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Sunday, August 23, 2009

PMDC to Wound Field Motor? Hmmm....

I asked this question over on the DIYElectricCar forums, where there are a LOT of very knowledgeable and helpful people, and I'll post the gist of the answers I get in a later post. I've already done some searching around the web before asking, but my google-fu is not working well these last days, and hasn't come up with very much relevant info, and really nothing about what I am considering trying to do. Many things about doing the opposite (which I've already done myself), just not this. That might be a hint that it's not worth doing. :-)

I'm sure this is possible to do, but I'm not sure how I'd go about calculating the windings' pattern, number of turns, or gauge of wire to be used.

Essentially, I have those smallish PMDC brushed motors in the form of the wheelchair/powerchair motors. The way I'm using them, they get pretty hot. Part of that is certainly because of the enclosed design of the motor, which I have some solutions for, as discussed in the last post.

Part of it might be, so I've read here and there, because of the PMs themselves, and possibly because of the flux ring (cylinder, actually) around them that constitutes the heavy thick main body of the motor. For a few reasons, including that, I'm considering an experiment in converting one of them to wound-field instead of PM. It would theoretically also give me finer control over the power used in the motor, and it's response to various situations.

The motors are radial-flux, and have PMs about 4" long with an outer radius of around 3", a bit more than 1/4" thick. They're not rare-earths. I don't have any real idea of the magnet strength, but it is fairly high, but not nearly what you'd see in a modern harddisk servo magnet.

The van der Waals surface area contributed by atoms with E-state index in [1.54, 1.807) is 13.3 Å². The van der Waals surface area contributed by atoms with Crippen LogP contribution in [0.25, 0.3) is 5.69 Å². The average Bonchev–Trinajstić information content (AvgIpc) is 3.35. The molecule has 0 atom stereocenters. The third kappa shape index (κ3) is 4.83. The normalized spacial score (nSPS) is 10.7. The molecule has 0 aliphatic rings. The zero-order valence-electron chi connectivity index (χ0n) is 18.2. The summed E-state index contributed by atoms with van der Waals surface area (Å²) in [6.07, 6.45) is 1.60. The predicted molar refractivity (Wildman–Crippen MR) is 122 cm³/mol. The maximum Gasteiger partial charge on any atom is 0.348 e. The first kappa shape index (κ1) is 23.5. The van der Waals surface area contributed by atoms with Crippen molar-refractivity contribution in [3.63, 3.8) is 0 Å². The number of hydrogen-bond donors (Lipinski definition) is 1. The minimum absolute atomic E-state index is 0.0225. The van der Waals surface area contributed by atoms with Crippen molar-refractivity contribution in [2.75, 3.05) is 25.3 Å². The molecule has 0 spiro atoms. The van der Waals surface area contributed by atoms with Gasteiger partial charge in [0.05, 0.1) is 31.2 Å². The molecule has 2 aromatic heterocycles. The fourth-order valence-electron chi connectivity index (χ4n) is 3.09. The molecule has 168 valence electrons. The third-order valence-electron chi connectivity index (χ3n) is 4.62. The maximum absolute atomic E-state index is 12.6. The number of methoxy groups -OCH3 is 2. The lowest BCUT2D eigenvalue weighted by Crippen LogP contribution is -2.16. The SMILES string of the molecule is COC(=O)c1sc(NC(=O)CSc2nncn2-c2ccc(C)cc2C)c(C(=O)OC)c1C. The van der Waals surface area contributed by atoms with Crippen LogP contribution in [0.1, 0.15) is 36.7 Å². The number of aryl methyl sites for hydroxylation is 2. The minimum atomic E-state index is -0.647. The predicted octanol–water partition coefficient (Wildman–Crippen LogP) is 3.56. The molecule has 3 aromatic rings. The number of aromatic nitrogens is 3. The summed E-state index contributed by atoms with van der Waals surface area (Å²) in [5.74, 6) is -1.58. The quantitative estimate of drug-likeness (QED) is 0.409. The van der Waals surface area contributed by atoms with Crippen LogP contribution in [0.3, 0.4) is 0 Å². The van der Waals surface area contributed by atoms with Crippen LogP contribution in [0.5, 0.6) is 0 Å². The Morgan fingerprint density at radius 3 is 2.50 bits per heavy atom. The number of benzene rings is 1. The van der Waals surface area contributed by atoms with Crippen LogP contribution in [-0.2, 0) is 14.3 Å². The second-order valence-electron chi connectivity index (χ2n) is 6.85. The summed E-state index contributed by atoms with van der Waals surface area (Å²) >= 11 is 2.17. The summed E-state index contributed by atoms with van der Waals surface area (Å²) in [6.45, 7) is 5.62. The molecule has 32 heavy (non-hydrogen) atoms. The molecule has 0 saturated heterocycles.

What I'd like to do is replace the PMs with a set of field windings for the stator. I actually already have a number of motors around here that are of similar but not identical diameters/radii, which have such windings, but I suspect I could not simply move those windings over to this one and use as-is. (though I *have* taken the entire cylindrical PM assembly from other motors and tested them with some success on former wound-field AC motors to turn them into PMDC motors for experiments). Most of the ones I have were drills and the like, run from 115VAC at a few amps max.

One is from a 115VAC weedeater by Ryobi, and it's windings are the best size match for the powerchair motor armature radius, but still not an exact match. It might be possible for me to heat and bend the Ryobi field windings to more closely match the radius, but it may also damage the insulation on the wire, so I'm curious to know if it is worth trying that. The field windings appear ok, but the armature windings are heat-damaged from overlong use of it in our Phoenix summers. :( That makes it a good donor candidate because I don't think I'll ever rewind it's armature. :)

Now we find out: Is this yet another of my crazy and stupid ideas, or is it just crazy?


  1. If the bearings in the motors are good ball or roller type, it could help to do that to the fields. Then cogging would disappear when the windings are unpowered.